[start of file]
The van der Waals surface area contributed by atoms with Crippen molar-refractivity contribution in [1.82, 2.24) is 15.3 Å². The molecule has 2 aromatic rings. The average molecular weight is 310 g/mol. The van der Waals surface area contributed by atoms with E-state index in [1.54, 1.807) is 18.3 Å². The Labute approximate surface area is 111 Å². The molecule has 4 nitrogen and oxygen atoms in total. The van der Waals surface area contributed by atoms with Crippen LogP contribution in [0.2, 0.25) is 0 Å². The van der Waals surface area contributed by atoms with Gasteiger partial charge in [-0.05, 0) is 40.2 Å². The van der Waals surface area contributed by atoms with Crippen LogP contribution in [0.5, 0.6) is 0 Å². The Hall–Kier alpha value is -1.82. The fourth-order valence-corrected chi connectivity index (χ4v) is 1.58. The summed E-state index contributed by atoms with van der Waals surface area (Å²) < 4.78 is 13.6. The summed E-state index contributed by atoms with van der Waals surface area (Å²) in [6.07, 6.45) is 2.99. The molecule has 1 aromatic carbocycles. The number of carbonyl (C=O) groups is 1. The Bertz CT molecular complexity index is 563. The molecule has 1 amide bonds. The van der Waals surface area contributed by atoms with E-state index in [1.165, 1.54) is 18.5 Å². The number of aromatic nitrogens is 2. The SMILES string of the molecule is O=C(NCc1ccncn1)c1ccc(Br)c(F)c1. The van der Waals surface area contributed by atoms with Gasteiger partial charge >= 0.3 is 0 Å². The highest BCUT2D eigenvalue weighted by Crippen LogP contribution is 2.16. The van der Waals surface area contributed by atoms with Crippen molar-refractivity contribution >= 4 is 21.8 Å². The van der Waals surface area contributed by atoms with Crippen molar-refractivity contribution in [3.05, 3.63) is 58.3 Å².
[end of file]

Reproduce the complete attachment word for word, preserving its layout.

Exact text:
The van der Waals surface area contributed by atoms with Crippen molar-refractivity contribution in [1.82, 2.24) is 15.3 Å². The molecule has 2 aromatic rings. The average molecular weight is 310 g/mol. The van der Waals surface area contributed by atoms with E-state index in [1.54, 1.807) is 18.3 Å². The Labute approximate surface area is 111 Å². The molecule has 4 nitrogen and oxygen atoms in total. The van der Waals surface area contributed by atoms with Crippen LogP contribution in [0.2, 0.25) is 0 Å². The van der Waals surface area contributed by atoms with Gasteiger partial charge in [-0.05, 0) is 40.2 Å². The van der Waals surface area contributed by atoms with Crippen LogP contribution in [0.5, 0.6) is 0 Å². The Hall–Kier alpha value is -1.82. The fourth-order valence-corrected chi connectivity index (χ4v) is 1.58. The summed E-state index contributed by atoms with van der Waals surface area (Å²) < 4.78 is 13.6. The summed E-state index contributed by atoms with van der Waals surface area (Å²) in [6.07, 6.45) is 2.99. The molecule has 1 aromatic carbocycles. The number of carbonyl (C=O) groups is 1. The Bertz CT molecular complexity index is 563. The molecule has 1 amide bonds. The van der Waals surface area contributed by atoms with E-state index in [1.165, 1.54) is 18.5 Å². The number of aromatic nitrogens is 2. The SMILES string of the molecule is O=C(NCc1ccncn1)c1ccc(Br)c(F)c1. The van der Waals surface area contributed by atoms with Gasteiger partial charge >= 0.3 is 0 Å². The highest BCUT2D eigenvalue weighted by Crippen LogP contribution is 2.16. The van der Waals surface area contributed by atoms with Crippen molar-refractivity contribution >= 4 is 21.8 Å². The van der Waals surface area contributed by atoms with Crippen molar-refractivity contribution in [3.05, 3.63) is 58.3 Å².